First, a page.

The BumpAllocator has a fragmentation problem. Internally it uses a linked list of fixed sized blocks. The head of that list is the "current" block. If the current block can't accommodate a new allocation, the allocator allocates a new block that can. This new block then becomes the new "current" block. The previous block just sticks around and will no longer be used, even if a subsequent allocation could fit it. There are a bunch of degenerate allocation patterns that can trip this up. But alas, we are in native code land, we know what we're doing!

The HeapAllocator in its current state also has a few problems. For one, it uses a std::map to keep track of allocations. Ideally, I can get rid of this dependency by using my own map. It also lacks the nice stack behaviour found in OpenJDK's ResourceMark, but that one is easy to fix.

For now, both allocators serve their purpose, albeit not as nicely as they could. We'll live.


Everybody needs their own dynamic array and map implementation. So that's what I did. Feast your eyes on map.h and array.h. As with the allocators, there's a lot that could be better, especially the capacity and bucket management of the map. Alas, ain't nobody got time for that, so I'm moving on and will revisit this sometime in the future.

I/O, not one of Jupiter's moons

To get things off the ground, I also need a way to read files from disk. Behold, io.cpp. That is the code. Please send a PR to fix up all errornous edge cases!

Tokenization and UTF-8

With the scafolding out of the way, I could finally write some compiler related code. As with any compiler project, you start with the tokenizer, also known as scanner, or lexer.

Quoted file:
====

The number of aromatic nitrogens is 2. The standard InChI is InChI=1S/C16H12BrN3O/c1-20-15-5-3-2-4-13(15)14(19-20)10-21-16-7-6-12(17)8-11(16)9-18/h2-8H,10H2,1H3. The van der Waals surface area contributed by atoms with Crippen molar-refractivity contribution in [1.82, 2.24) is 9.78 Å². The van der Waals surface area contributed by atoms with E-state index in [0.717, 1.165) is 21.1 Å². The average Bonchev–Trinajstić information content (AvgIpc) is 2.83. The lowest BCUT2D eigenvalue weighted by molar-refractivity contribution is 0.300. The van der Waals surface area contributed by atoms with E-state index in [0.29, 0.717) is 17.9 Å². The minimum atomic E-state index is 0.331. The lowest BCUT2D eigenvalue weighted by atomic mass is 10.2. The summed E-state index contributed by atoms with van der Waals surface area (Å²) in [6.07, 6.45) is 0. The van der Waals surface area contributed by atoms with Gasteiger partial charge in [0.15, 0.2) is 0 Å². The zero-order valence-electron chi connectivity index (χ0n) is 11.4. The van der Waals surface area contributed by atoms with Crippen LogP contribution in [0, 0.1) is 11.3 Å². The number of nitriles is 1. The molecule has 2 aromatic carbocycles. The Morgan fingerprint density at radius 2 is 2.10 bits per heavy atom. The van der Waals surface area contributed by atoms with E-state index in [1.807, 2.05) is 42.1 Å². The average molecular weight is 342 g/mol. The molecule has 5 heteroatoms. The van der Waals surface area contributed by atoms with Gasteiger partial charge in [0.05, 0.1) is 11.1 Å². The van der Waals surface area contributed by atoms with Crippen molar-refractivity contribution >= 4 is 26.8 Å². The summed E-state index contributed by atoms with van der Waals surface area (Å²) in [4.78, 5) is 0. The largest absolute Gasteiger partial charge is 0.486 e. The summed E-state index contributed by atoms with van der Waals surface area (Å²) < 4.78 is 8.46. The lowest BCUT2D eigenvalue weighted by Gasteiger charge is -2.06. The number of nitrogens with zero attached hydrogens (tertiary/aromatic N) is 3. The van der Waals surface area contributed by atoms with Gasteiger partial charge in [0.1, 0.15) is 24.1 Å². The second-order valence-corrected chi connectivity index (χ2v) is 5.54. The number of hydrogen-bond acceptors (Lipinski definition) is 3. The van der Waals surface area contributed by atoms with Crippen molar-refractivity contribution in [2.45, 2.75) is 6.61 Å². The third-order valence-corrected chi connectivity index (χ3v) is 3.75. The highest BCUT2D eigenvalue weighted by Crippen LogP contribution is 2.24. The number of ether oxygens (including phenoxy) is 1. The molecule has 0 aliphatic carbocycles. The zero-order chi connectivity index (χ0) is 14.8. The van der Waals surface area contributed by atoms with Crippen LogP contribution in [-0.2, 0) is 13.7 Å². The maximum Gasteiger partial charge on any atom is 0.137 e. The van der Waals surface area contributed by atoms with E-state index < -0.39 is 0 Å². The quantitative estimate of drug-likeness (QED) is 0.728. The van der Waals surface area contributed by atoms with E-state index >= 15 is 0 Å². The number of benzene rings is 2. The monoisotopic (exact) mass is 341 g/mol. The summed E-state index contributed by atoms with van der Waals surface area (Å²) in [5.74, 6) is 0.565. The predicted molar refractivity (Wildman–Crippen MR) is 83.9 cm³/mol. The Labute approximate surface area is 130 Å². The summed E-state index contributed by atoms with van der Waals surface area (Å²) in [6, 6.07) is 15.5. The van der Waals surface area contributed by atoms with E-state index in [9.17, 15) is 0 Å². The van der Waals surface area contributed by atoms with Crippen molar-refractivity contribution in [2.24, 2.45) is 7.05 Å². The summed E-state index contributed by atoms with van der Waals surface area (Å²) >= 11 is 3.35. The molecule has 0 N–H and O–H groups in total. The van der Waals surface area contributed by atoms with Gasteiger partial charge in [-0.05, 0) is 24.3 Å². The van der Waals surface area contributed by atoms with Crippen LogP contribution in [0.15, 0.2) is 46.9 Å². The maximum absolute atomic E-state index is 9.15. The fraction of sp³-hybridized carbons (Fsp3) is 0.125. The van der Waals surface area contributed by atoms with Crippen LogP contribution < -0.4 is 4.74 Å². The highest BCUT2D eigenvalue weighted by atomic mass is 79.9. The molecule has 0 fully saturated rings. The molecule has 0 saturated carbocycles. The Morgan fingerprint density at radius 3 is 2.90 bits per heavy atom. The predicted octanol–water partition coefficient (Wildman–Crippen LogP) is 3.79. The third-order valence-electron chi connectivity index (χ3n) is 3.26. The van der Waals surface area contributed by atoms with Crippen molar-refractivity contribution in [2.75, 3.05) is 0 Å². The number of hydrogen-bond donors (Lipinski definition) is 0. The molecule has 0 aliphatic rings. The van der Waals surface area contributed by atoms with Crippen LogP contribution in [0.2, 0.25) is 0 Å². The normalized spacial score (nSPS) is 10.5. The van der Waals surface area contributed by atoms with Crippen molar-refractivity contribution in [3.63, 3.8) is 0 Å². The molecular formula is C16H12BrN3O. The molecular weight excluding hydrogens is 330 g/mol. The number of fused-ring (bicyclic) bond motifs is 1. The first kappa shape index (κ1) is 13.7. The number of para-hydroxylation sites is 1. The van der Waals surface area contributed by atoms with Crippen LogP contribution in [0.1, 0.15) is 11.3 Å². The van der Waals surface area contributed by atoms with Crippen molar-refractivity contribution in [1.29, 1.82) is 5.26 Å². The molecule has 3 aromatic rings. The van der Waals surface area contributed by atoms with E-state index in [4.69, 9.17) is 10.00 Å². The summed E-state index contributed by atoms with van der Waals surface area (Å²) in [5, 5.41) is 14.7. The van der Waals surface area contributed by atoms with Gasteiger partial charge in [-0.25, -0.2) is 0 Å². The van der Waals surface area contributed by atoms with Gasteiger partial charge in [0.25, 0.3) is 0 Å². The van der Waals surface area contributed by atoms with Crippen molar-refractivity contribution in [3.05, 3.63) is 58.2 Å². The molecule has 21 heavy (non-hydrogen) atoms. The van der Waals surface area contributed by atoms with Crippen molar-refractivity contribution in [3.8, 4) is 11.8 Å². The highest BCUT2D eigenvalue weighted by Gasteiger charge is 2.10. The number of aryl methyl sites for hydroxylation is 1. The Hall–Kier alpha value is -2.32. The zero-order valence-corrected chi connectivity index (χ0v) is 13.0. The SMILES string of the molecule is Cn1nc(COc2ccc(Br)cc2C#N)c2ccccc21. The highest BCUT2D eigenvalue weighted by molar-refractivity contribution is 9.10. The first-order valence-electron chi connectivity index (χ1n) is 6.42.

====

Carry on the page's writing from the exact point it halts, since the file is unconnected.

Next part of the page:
The tokenizer takes a stream of characters (in some encoding, in our case UTF-8), ignores whitespace like new lines or tabs, and returns tokens. Tokens are meaningful text strings, representing special characters like +, keywords, variable/type/function names, or literals like 1.23, or "Hello world.".

The tokenizer thus turns a source file like this:

123 123b 123s 123l 123.2 123.3f 123.4d
true false
"Hello world. 한자🥴"
. , ; : + -

Into a list of tokens like this:

Identifier (0:10): 한자🥴
Integer literal (11:14): 123
Byte literal (15:19): 123b
Short literal (20:24): 123s
Long literal (25:29): 123l
Float literal (30:35): 123.2
Float literal (36:42): 123.3f
Double literal (43:49): 123.4d
Character literal (50:53): 'c'
Character literal (54:58): '\n'
Boolean literal (59:63): true
Boolean literal (64:69): false
Null literal (70:74): null
Identifier (75:93): _Some987Identifier
String literal (94:119): "Hello world. 한자🥴"
. (120:121): .
, (122:123): ,
; (124:125): ;
: (126:127): :
+ (128:129): +
- (130:131): -

The returned tokens each have a type, like integer literal, or identifier, as well as a reference to their location in the source, expressed as a start and (exclusive) end offset in bytes. The location of a token is quite important, as it allows subsequent stages like the parser, or type checker to report errors nicely. That said, i should keep track of line numbers as well, to ease the pain when it's time to actually print a nice error.

The implementation of the tokenizer is no more than 320 lines of code, and covers pretty much anything we need for an Algol-type language. It's actually more or less lifted and translated from Java to C from my old basis-template scripting language. Surprisingly, the C++ code is a bit more concise than the Java version.

I've also added (possibly broken) UTF-8 support by shamelessly stealing 20 lines of code from here. The compiler really doesn't need a full-blown understanding of UTF-8. All we need is to be able to advance multi-byte UTF-8 characters. And that's what those 20 lines do.

You can go ahead and play around with the tokenizer via the test_tokenizer test. Just modify the tokens.qak file, then run the executable from the root directory of the project. Try to crash it.

Next up

Next up is the implementation of a run-of-the-mill recursive descent parser for the first couple of language constructs. The parser takes the tokens from the tokenizer stage, validates the syntax of the program and outputs an abstract syntax tree for subsequent processing.

Fun! Please reply to this tweet with your specific bikeshed!

Read the next post in the series.